Angola: trade marks in Africa – at a glance

Trade mark activity is growing rapidly in Africa, both as regards protection and enforcement. Yet there is still a great deal of uncertainty. This is the next in our series of country-specific updates. Here we focus on Angola.

Why?

Angola is an important country - this former Portuguese colony is the seventh largest country in Africa, and it has one of the fastest growing economies in the world. The economy is, however, unbalanced, being extremely reliant on oil and diamonds - food needs to be imported because of the degradation of agricultural land during the civil war. Trade marks are governed by the Industrial Property Law, No.3/92.

Who?

Anyone who adopts a mark to distinguish their products can file a trade mark application.

What?

Ordinary trade marks can be protected, as well as collective marks. A mark can be any distinguishing sign and the following examples are specifically listed: patronymic, geographical, arbitrary and fanciful names; monograms; emblems; figures; ciphers, labels; colour combinations; designs; photos and seals. The following may be refused: false indications regarding origin or provenance; business names that do not belong to the applicant; marks that are confusingly similar to earlier marks registered for similar goods; individual names or likenesses if there is no consent. The rights enjoyed by the trade mark owner are not specified. There are, however, criminal offences regarding the unauthorised use of the mark, with punishment by way of fines.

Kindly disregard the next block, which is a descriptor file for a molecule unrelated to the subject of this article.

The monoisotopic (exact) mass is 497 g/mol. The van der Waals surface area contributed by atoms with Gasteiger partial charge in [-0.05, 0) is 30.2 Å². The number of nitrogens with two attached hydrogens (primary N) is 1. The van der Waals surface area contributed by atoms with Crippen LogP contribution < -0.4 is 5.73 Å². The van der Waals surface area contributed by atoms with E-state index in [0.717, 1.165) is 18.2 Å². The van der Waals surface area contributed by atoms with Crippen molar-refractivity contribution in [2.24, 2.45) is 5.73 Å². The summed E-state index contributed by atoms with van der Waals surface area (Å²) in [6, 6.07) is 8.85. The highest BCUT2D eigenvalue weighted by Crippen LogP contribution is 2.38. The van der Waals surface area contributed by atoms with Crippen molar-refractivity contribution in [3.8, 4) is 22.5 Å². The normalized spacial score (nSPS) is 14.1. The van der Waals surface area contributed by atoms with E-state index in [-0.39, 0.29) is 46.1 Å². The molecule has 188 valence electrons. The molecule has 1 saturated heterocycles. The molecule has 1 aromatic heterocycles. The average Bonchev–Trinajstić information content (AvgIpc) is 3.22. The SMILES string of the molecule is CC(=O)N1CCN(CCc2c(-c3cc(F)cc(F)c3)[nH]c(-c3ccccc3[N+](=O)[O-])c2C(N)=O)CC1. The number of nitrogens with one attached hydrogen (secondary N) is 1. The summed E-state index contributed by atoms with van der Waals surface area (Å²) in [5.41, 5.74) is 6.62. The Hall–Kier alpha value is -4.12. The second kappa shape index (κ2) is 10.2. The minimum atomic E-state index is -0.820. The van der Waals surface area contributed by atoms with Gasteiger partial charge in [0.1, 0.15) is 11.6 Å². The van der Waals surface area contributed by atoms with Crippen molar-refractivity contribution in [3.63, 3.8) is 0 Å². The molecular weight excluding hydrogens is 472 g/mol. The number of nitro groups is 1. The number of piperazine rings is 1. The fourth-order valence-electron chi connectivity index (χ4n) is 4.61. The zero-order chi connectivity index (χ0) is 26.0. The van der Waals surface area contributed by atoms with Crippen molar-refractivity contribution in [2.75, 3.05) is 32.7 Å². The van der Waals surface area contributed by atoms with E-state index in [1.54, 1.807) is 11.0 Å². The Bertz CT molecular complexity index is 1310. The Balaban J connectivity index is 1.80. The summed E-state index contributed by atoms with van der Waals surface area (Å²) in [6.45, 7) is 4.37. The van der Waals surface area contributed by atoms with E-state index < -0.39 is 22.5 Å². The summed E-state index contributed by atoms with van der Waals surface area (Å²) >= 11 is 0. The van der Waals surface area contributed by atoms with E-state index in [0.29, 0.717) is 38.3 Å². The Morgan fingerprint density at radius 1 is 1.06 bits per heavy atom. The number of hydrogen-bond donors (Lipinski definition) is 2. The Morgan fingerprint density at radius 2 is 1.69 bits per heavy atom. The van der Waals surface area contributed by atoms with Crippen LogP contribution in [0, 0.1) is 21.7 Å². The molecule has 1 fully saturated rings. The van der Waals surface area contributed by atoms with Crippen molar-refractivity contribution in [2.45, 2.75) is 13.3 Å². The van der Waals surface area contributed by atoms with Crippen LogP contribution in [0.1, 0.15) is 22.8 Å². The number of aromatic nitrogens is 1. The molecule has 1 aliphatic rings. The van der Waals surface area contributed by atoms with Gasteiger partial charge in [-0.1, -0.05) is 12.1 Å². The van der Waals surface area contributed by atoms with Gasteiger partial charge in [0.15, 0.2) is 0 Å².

How?

Priority can be claimed and the International Classification of Goods and Services applies. Multi-class filing is not available. A Power of Attorney (legalised) is required, as is a Certificate of Incorporation or Extract from the Commercial Register with a Portuguese translation (notarised).

When?

A registration lasts for 10 years from the filing date (or priority date if applicable), and it can be renewed indefinitely for 10-year periods. The use requirement is not very clear - the law says that a registration will lapse ‘where the mark has not been used in consecutive years, save in a duly proven case of force majeure.’

Anything else?

There are specific provisions regarding the protection of Geographical Indications (GIs) and unfair competition.

Important update: Trade mark owners must re-submit documents for all pending applications, renewals or recordals against trade marks numbered 5,001 - 20,757 in Angola before the deadline of 26 December 2018. Read more here.

Date published: 17 January 2018
Author: Spoor & Fisher

Tags: Angola trade marks